Tick. Tock. You wonder, “How much longer until this meeting is over?”

We’ve all been there: stuck in a three-hour meeting, when half the meeting’s content isn’t even relevant to our direct responsibilities (but we’re expected to attend the full meeting, anyway).

Chances are, your team members can relate to this exact situation. As a result, employee morale and focus may dip — meaning that not only is it harder to accomplish your goals for the meeting, but you’re also left with disillusioned, disengaged employees.

Enter the solution: video. By incorporating video in your team meetings, you can keep everyone focused and on task, maximizing productivity as well as engagement.

A Little Less Talk, a Lot More Action

Too often, we think of meetings only as opportunities to present. However, it’s important that we don’t lose sight of the opportunity they provide to also gather information. When a meeting becomes one-way, it fast-tracks toward a dark, unproductive place.

Instead, employ a social enterprise strategy — one that focuses on maximizing human and environmental well-being — to foster collaboration and an exchange of ideas. There has been much dialogue around this approach over the past few years; I suppose we can thank salesforce.com for that, but there’s true value in it. Internal videos can help keep a company on the same page by sharing information interdepartmentally and ensuring all moving parts of the company are engaged and not isolated in silos.

Use Your Noodle

People need time to absorb and digest information. By sharing big-picture ideas first in video, you’ll allow your team to muse over the content and provide their thoughts later through comment boards.

In general, there are two types of information that make video the ideal vehicle for communication:

1)    High-level concepts: This includes company vision (so people can watch it multiple times and in different contexts), as well as simple training or Q&As. It’s the content in the middle that requires conversation — the things you should discuss in meetings.

2)    Growth-related conversation: When growing your company into new areas, video can help a company maintain consistent culture, encourage exclusivity, and report from abroad more easily. For instance, when our company was considering opening a new sales office in San Francisco, we knew we needed the team to be behind the idea. During our exploratory phase, we’d send regular video updates after good sales meetings — and from conferences and events — to add a human element to our company’s efforts. In addition, it fostered a sense of camaraderie with the team at home and allowed them to see the benefits of our efforts and learn about the business culture in San Francisco.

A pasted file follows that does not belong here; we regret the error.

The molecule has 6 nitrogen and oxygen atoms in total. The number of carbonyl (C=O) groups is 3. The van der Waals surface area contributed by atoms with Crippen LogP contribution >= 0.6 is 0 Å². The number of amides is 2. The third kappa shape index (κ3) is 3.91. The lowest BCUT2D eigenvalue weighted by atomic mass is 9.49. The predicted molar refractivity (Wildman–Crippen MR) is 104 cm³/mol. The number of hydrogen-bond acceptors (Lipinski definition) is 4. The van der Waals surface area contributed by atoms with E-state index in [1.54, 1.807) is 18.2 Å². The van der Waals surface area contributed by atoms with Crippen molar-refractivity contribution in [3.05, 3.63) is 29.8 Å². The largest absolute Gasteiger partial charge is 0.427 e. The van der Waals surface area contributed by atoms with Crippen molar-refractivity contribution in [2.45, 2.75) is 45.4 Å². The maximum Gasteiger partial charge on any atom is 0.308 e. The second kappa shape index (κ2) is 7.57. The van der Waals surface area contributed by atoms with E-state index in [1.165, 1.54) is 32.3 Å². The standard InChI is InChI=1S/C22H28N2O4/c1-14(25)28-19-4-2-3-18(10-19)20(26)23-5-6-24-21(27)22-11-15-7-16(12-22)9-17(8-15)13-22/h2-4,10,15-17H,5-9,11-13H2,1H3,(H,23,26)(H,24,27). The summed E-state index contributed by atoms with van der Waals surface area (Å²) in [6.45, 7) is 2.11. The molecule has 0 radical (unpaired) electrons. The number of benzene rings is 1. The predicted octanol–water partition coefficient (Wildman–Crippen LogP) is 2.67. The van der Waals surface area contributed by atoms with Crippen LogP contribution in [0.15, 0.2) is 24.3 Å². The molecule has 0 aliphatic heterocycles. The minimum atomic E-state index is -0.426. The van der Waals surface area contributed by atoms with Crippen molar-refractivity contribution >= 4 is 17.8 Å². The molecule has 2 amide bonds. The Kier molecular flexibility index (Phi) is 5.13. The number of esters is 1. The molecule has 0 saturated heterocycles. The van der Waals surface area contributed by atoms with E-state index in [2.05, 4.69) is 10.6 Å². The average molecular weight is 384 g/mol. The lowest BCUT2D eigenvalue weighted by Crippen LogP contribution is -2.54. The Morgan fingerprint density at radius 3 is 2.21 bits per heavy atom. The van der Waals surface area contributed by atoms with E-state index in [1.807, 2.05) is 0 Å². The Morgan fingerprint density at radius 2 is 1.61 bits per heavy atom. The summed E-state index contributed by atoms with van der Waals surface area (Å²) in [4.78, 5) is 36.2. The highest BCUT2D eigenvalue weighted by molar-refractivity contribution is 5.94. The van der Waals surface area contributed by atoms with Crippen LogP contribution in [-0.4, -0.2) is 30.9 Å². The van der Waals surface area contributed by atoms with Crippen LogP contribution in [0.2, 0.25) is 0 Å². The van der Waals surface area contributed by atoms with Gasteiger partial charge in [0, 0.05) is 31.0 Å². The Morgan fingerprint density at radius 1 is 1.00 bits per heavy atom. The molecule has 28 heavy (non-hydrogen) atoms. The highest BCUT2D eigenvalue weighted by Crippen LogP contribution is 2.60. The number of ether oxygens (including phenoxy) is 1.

Keep the Ball Rolling

Use meetings for accomplishing work, not just gathering people. For example, our company recently produced a video for a large cable company announcing a merger. The piece shared the benefits of the merger, the company’s vision moving forward, and immediate next steps. Video was the perfect medium for this, because it boiled down in-the-weeds content into something small and digestible, while clarifying next steps and expectations. This allowed employees to focus their questions and continue working — avoiding wasted time and proactively managing responses.

Don’t Be Shy

Video can also be great for people who don’t like speaking in crowds, as they may feel more comfortable making a comment or sharing an update on video. It’s also an opportunity for team members to help train their peers and contribute their skills. I had one employee who was extremely shy at status meetings and company functions, but she didn’t hold back when it came time to offer video updates or comment on threads related to shared videos. She continues to be a great addition to our team.

Another great tool for the crowd-averse is Bloomfire, which companies can use to leverage institutional knowledge. Employees can create simple videos and screencasts to share tips and tricks with other employees to encourage membership, self-reliance, and engagement, whether for sales teams, HR support, or customer service. In my experience, the tool is helpful in teaching current and new hires how to navigate apps and tools we use, and it communicates new policies effectively.

On the Clock

Keeping timing in mind is also a key component of any video-in-meeting strategy. Like any in-person meeting, team members have a finite attention span — not to mention that it’s rarely necessary for any meeting to last more than an hour.

Our organization has a meeting policy that specifically outlines which parts of meetings make sense for individual members to attend. In addition, we institute time limits on every meeting set. All internal meetings are no longer than 45 minutes — and we apply this to client meetings as well. (Of course, if the client or situation warrants longer talks, we’ll oblige. But we always aim for shorter, more focused meetings.)

By employing these strategies in your meetings, you can ensure that the next time your team members are listening to the tick-tock of the clock, it’s not to measure the remaining minutes in a meeting — but counting down the seconds until their next one. And an engaged team like that will always be a more effective one.